As with most of my best finds in the forest, this year I stumbled upon the biggest cache of chanterelles I’ve ever seen when I stepped off the trail to take a bathroom break. While tip-toeing through the kinnikinnick, I noticed the unmistakable ruffles of orange at my feet. Barely able to contain my excitement, I excitedly whispered, “chanter-stinking-elles!” As my eyes scanned out across the mixed pine forest, I saw waves of chanterelles floating out as far as I could see. There were enough mushrooms in that one spot to enjoy for weeks without having to worry about over-harvesting.

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Wild chanterelles. Credit: Wendy Petty

I’ve not had the best luck hunting chanterelles in the past, which may be partly due to my porcini obsession and the fact that porcini and chanterelles grow in different types of forests. There is a certain point in learning to hunt a mushroom when their pattern firmly sets in your brain, and that’s when something shifts. All successful foraging is about pattern recognition.

This was the year that chanterelles became firmly fixed in my mind. Almost instantly, and even from a distance, I can now spot their particular tangerine beige, the uneven curl of their margins, as well as their doughy feel in my hand. Most important, though, is their scent. The fragrance of chanterelles is unlike anything else. I’m quite certain that for the last course of my death row meal, I’d like to finish with a facial steam of the scent of chanterelle mushrooms.

Some people say that chanterelles smell of apricots. I have a friend who swears that they smell exactly like Sweden. Do a quick search on the Internet and you will quickly see that the most common adjective to describe chanterelles is “earthy.” Welcome to meaningless food words 101. Earthy, second only to nutty in uselessness for describing the taste of a food. I will concede that all mushrooms have flavor elements of dirt and decomposition. But chanterelles possess none of the heavy crumbling wood and peat tastes of morels or porcini. Chanterelles are light and bright, fruity and floral. Have you ever been deep in the woods and caught a flash of light out of the corner of your eye, maybe a sprite or fairy? Yeah, that’s chanterelle. It’s the fine French perfume of the forest, refined and fancy, a celebration, a high note. To my nose, chanterelles smell of a sweet potato that has slow-roasted in the oven until its sugars start to ooze. They also have something waxy about their aroma, like a box of crayons sitting in the sun.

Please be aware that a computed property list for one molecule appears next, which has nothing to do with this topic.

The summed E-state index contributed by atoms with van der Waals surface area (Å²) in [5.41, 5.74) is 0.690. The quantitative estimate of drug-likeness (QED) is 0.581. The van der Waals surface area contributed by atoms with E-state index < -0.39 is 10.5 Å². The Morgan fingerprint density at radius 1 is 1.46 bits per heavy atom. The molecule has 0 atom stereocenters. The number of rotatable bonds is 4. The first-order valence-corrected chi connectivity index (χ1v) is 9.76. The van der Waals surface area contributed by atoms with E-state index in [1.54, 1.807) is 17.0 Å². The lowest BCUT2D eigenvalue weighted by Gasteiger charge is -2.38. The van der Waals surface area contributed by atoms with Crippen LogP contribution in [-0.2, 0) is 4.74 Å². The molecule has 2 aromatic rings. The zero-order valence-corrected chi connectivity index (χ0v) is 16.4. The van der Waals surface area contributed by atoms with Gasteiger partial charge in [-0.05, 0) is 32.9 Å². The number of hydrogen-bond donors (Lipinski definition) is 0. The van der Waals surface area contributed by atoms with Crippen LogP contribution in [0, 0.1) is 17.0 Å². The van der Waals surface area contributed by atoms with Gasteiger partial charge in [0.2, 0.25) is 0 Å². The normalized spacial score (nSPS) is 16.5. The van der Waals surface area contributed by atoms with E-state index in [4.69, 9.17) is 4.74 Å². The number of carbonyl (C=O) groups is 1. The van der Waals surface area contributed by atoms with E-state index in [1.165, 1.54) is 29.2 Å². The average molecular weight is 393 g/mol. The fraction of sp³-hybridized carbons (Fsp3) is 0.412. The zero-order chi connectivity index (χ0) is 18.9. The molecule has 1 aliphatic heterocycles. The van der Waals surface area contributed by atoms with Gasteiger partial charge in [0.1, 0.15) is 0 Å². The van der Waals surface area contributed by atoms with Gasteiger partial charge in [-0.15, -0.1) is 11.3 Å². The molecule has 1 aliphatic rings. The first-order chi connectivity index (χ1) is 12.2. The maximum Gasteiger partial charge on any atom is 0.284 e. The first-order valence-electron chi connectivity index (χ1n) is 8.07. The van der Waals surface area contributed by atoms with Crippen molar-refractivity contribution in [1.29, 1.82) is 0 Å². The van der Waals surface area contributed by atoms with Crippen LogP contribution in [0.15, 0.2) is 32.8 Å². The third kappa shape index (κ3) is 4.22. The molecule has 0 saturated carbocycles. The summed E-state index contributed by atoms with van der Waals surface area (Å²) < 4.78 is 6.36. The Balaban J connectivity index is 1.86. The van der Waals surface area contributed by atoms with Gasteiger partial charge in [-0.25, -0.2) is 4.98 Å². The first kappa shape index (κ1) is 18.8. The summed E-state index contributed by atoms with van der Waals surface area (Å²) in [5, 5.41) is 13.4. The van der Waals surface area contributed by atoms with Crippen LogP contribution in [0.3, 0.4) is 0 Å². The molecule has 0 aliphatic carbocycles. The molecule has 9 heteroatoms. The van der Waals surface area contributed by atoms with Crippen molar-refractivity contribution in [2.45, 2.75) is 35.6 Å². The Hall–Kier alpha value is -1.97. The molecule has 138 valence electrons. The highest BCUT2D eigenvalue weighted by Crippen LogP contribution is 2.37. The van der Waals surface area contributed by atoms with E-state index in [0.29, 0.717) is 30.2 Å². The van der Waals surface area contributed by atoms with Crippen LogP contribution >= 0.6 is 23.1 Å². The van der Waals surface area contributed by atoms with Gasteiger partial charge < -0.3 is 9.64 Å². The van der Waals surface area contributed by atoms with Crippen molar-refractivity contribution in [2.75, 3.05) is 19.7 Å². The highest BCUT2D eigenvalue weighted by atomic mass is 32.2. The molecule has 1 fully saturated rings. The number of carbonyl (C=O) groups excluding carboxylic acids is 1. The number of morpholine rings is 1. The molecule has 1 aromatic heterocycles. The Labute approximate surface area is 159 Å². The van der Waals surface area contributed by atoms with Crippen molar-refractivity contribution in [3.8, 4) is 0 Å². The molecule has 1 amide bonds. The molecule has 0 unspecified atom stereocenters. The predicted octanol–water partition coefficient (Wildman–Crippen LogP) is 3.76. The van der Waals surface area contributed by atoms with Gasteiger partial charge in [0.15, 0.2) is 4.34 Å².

This was the first year that I’ve found enough chanterelles to eat them every night for weeks, pack loads of them into the freezer, and also experiment with them in cooking. Sometimes it’s just fun to play around with an ingredient. I went a little crazy, made chanterelle crème brulee and a chanterelle cake with chanterelle buttercream and candied chanterelles on top. Did I go off the deep end into the orange? Yes, perhaps. But I got to see some of the potential of chanterelle mushrooms beyond just eating them sautéed in butter, which remains my favorite way to eat them.

Chanterelles have their own spirit

The biggest success of my chanterelle experiments was the candied chanterelles. This strikes me as particularly odd since I’ve no real love of sweets. Of all the recipes I made, those candied chanterelles best held that magical fragrance of freshly picked mushrooms. And they came with a bonus, the perfumed syrup that they cooked in, which I wasn’t about to throw away.

What do most people I know do with a novel syrup they’ve welcomed into the kitchen. The friends in my crowd aren’t really pancake people. They’re more the type to dump syrup into a cocktail, so I followed suit.

Now, I know what you’re thinking — a mushroom cocktail? It sounds rather extreme. But remember how some people describe chanterelles as smelling and tasting like apricots? Now, give the idea of the cocktail another try. You can make it doubly flavorful if you use vodka that you’ve infused with chanterelles as well. If you still can’t move beyond the idea of fungally-infused cocktails, you might prefer to try the syrup and candied mushrooms atop some really good vanilla ice cream.

One final note of caution. Chanterelle mushrooms do have toxic look-alikes. As always, only eat mushrooms that you’ve identified with 100% certainty. If you are new to mushroom hunting, consider seeking out your local mushroom club, where you can go on mushroom forays with more experiences guides.

Candied Chanterelles

Yield: 4 servings

Prep time: 12 hours

Ingredients

½ cup tiny perfect chanterelles, or larger mushrooms torn into small pieces

¼ cup sugar

¼ cup water

Directions

1. Use a toothpick or the tip of a paring knife to pick or scrape any dirt off the mushrooms.